Depending on the material, siding has a lifespan of anywhere from 20 to 100 years. At least, that's what the manufacturer will tell you. The actual lifespan of siding varies and is based on the following three things.
Where your home is located has a big impact on how long the siding will last. Environmental conditions, such as weather, pollution, and even local flora and fauna, can reduce siding's longevity in various ways.
For example, the burning of fossil fuels causes acid rain. In addition to being harmful to human health, this type of rain makes wood degrade faster, so you may find you have to replace wood-based siding earlier than planned if you live in an area where fossil fuels are used heavily (e.g., near manufacturing plants or electric power generators).
That's why it's critical to consider your local environment when choosing what type of siding material to use, as some materials may fall apart faster than others simply because they aren't a good match for the area. Aluminum siding would not be a great choice for homes located near salt water, for example, because salt makes the metal corrode faster.
Your local siding company will typically be well versed in the type of materials that work best in your area, so it's a good idea to consult with a knowledgeable professional before you pay thousands of dollars redoing your home's exterior.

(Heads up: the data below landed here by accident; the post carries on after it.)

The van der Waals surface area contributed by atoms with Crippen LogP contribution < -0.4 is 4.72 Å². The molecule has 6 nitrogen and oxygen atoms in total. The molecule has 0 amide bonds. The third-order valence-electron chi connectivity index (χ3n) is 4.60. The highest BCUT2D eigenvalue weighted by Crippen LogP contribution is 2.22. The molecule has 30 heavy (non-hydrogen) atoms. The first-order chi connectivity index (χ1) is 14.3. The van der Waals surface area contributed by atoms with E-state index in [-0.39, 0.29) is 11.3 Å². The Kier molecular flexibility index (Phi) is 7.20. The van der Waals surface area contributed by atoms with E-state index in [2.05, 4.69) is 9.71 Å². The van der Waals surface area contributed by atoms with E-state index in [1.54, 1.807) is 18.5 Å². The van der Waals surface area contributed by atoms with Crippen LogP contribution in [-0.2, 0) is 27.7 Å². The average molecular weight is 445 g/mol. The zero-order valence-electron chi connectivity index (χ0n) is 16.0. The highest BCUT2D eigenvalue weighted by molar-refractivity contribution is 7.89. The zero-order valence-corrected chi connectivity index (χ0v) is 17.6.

The quality of installation can also affect your siding's lifespan. You might not get as many years out of the siding if the right preparations aren't made prior to putting it in or if the crew makes avoidable mistakes while doing the job.
Something as simple as nailing the siding to the home too tightly or loosely can lead to disaster, for instance. Changes in temperature will make siding expand and contract, which, in turn, may result in cracks if the boards are nailed down too tightly. Boards that are nailed too loosely, however, may sag over time and allow water to seep in, causing damage to both the siding and the home.
The best way to prevent this is to do your research and make sure you work with a company known for its high-quality work. Although you may have to spend a little more upfront, the investment will pay for itself when you're able to extract an extra five or ten years out of your siding.
A third—and possibly the most important—thing that can make or break your siding's longevity is how well you maintain it over the years. While some siding materials don't require a lot of upkeep, there will still be things you need to do on a regular basis to ensure your siding maintains its strength and beauty.
Wood siding, for instance, requires treatment every 4 to 6 years, especially if you live in areas that get a lot of snow and sun. Metal siding may need to be repainted and occasionally treated for rust. Even vinyl siding—which prides itself on being maintenance free—must be power washed at least yearly. Regardless of the type of material you use, you should inspect your siding at regular intervals for loose boards, cracks, and other damage and have it repaired as soon as possible.
Because maintaining your siding is key, it's important to choose a material based on your lifestyle and finances. Avoid picking a material that requires a lot of time and money to keep up if you don't have a lot of either, for instance. Be honest with the siding expert about this aspect of your life, so the person can help you choose the best option for you.
To learning more about siding or for an estimate, contact a local company.